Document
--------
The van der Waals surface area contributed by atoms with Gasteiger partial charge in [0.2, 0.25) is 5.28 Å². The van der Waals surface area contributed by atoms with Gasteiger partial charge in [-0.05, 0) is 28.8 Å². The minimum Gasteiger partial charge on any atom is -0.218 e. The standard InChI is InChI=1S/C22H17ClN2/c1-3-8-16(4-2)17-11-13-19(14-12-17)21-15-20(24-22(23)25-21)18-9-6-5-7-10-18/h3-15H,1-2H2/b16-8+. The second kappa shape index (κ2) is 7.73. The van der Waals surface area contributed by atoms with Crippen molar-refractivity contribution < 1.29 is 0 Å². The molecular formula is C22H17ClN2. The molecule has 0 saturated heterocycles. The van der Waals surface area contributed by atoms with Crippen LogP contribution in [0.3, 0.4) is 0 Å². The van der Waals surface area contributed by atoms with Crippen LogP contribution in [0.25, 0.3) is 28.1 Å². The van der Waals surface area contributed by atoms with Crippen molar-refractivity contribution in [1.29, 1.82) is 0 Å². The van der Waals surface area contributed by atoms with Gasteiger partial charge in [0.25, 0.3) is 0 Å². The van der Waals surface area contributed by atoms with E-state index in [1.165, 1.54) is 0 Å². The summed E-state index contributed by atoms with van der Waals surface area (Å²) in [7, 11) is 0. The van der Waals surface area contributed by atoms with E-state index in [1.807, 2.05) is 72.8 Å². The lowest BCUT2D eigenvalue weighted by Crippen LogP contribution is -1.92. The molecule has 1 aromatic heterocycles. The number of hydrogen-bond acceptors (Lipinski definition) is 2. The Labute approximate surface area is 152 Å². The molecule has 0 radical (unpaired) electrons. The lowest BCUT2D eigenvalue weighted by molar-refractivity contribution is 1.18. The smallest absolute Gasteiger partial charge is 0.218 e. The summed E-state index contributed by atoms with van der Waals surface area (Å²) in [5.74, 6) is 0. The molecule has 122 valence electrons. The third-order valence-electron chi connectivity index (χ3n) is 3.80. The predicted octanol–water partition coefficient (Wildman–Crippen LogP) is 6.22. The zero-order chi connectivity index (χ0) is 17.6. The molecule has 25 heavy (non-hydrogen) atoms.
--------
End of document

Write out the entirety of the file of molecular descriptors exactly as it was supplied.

The van der Waals surface area contributed by atoms with Gasteiger partial charge in [0.2, 0.25) is 5.28 Å². The van der Waals surface area contributed by atoms with Gasteiger partial charge in [-0.05, 0) is 28.8 Å². The minimum Gasteiger partial charge on any atom is -0.218 e. The standard InChI is InChI=1S/C22H17ClN2/c1-3-8-16(4-2)17-11-13-19(14-12-17)21-15-20(24-22(23)25-21)18-9-6-5-7-10-18/h3-15H,1-2H2/b16-8+. The second kappa shape index (κ2) is 7.73. The van der Waals surface area contributed by atoms with Crippen molar-refractivity contribution < 1.29 is 0 Å². The molecular formula is C22H17ClN2. The molecule has 0 saturated heterocycles. The van der Waals surface area contributed by atoms with Crippen LogP contribution in [0.3, 0.4) is 0 Å². The van der Waals surface area contributed by atoms with Crippen LogP contribution in [0.25, 0.3) is 28.1 Å². The van der Waals surface area contributed by atoms with Crippen molar-refractivity contribution in [1.29, 1.82) is 0 Å². The van der Waals surface area contributed by atoms with Gasteiger partial charge in [0.25, 0.3) is 0 Å². The van der Waals surface area contributed by atoms with E-state index in [1.165, 1.54) is 0 Å². The summed E-state index contributed by atoms with van der Waals surface area (Å²) in [7, 11) is 0. The van der Waals surface area contributed by atoms with E-state index in [1.807, 2.05) is 72.8 Å². The lowest BCUT2D eigenvalue weighted by Crippen LogP contribution is -1.92. The molecule has 1 aromatic heterocycles. The number of hydrogen-bond acceptors (Lipinski definition) is 2. The Labute approximate surface area is 152 Å². The molecule has 0 radical (unpaired) electrons. The lowest BCUT2D eigenvalue weighted by molar-refractivity contribution is 1.18. The smallest absolute Gasteiger partial charge is 0.218 e. The summed E-state index contributed by atoms with van der Waals surface area (Å²) in [5.74, 6) is 0. The molecule has 122 valence electrons. The third-order valence-electron chi connectivity index (χ3n) is 3.80. The predicted octanol–water partition coefficient (Wildman–Crippen LogP) is 6.22. The zero-order chi connectivity index (χ0) is 17.6. The molecule has 25 heavy (non-hydrogen) atoms.